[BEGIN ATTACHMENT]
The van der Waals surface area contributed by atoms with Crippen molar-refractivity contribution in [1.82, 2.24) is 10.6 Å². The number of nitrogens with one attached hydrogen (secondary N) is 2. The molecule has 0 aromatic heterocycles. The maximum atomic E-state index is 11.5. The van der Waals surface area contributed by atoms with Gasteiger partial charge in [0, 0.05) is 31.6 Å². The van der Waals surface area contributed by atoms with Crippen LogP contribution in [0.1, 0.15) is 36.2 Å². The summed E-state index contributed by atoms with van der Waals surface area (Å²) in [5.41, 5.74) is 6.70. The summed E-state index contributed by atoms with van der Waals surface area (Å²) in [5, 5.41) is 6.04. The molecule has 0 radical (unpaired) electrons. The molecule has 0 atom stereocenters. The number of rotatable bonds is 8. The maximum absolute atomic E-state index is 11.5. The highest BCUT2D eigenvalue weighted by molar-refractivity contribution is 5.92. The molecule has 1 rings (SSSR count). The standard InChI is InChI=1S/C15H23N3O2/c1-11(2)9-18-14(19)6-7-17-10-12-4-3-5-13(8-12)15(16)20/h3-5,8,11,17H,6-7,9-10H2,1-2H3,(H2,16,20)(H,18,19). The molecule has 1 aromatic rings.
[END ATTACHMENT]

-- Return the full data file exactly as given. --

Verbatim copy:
The van der Waals surface area contributed by atoms with Crippen molar-refractivity contribution in [1.82, 2.24) is 10.6 Å². The number of nitrogens with one attached hydrogen (secondary N) is 2. The molecule has 0 aromatic heterocycles. The maximum atomic E-state index is 11.5. The van der Waals surface area contributed by atoms with Gasteiger partial charge in [0, 0.05) is 31.6 Å². The van der Waals surface area contributed by atoms with Crippen LogP contribution in [0.1, 0.15) is 36.2 Å². The summed E-state index contributed by atoms with van der Waals surface area (Å²) in [5.41, 5.74) is 6.70. The summed E-state index contributed by atoms with van der Waals surface area (Å²) in [5, 5.41) is 6.04. The molecule has 0 radical (unpaired) electrons. The molecule has 0 atom stereocenters. The number of rotatable bonds is 8. The maximum absolute atomic E-state index is 11.5. The highest BCUT2D eigenvalue weighted by molar-refractivity contribution is 5.92. The molecule has 1 rings (SSSR count). The standard InChI is InChI=1S/C15H23N3O2/c1-11(2)9-18-14(19)6-7-17-10-12-4-3-5-13(8-12)15(16)20/h3-5,8,11,17H,6-7,9-10H2,1-2H3,(H2,16,20)(H,18,19). The molecule has 1 aromatic rings.